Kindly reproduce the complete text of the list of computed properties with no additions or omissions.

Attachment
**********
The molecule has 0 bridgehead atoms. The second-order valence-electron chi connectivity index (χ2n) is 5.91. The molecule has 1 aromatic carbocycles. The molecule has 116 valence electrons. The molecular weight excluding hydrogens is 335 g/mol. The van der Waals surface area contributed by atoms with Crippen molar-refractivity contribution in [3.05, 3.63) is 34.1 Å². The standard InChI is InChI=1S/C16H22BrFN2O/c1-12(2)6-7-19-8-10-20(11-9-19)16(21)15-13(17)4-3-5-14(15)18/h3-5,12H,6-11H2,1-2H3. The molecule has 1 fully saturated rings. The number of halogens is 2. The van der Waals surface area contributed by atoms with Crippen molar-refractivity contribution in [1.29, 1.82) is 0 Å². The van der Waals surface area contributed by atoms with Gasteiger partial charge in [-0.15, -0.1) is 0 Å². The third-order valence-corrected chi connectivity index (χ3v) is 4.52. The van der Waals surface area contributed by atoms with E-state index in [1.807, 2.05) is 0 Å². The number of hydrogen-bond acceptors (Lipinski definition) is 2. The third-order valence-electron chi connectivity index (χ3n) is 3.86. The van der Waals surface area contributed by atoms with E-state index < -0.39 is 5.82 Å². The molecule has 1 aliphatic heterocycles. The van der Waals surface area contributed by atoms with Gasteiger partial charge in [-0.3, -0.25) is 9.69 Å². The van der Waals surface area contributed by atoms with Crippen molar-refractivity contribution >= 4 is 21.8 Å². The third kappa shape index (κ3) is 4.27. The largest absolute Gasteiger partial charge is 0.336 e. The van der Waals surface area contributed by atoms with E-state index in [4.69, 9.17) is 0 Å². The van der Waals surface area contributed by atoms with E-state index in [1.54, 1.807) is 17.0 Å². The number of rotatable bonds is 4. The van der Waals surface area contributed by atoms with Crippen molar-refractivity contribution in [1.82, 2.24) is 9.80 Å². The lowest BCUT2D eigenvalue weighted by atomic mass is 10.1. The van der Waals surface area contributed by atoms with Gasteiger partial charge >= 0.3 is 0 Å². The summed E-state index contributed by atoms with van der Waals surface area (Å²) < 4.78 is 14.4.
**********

The molecule has 0 bridgehead atoms. The second-order valence-electron chi connectivity index (χ2n) is 5.91. The molecule has 1 aromatic carbocycles. The molecule has 116 valence electrons. The molecular weight excluding hydrogens is 335 g/mol. The van der Waals surface area contributed by atoms with Crippen molar-refractivity contribution in [3.05, 3.63) is 34.1 Å². The standard InChI is InChI=1S/C16H22BrFN2O/c1-12(2)6-7-19-8-10-20(11-9-19)16(21)15-13(17)4-3-5-14(15)18/h3-5,12H,6-11H2,1-2H3. The molecule has 1 fully saturated rings. The number of halogens is 2. The van der Waals surface area contributed by atoms with Crippen molar-refractivity contribution in [1.29, 1.82) is 0 Å². The van der Waals surface area contributed by atoms with Gasteiger partial charge in [-0.15, -0.1) is 0 Å². The third-order valence-corrected chi connectivity index (χ3v) is 4.52. The van der Waals surface area contributed by atoms with E-state index in [1.807, 2.05) is 0 Å². The number of hydrogen-bond acceptors (Lipinski definition) is 2. The third-order valence-electron chi connectivity index (χ3n) is 3.86. The van der Waals surface area contributed by atoms with E-state index < -0.39 is 5.82 Å². The molecule has 1 aliphatic heterocycles. The van der Waals surface area contributed by atoms with Gasteiger partial charge in [-0.3, -0.25) is 9.69 Å². The van der Waals surface area contributed by atoms with Crippen molar-refractivity contribution >= 4 is 21.8 Å². The third kappa shape index (κ3) is 4.27. The largest absolute Gasteiger partial charge is 0.336 e. The van der Waals surface area contributed by atoms with E-state index in [4.69, 9.17) is 0 Å². The van der Waals surface area contributed by atoms with E-state index in [1.54, 1.807) is 17.0 Å². The number of rotatable bonds is 4. The van der Waals surface area contributed by atoms with Crippen molar-refractivity contribution in [1.82, 2.24) is 9.80 Å². The lowest BCUT2D eigenvalue weighted by atomic mass is 10.1. The van der Waals surface area contributed by atoms with Gasteiger partial charge >= 0.3 is 0 Å². The summed E-state index contributed by atoms with van der Waals surface area (Å²) < 4.78 is 14.4.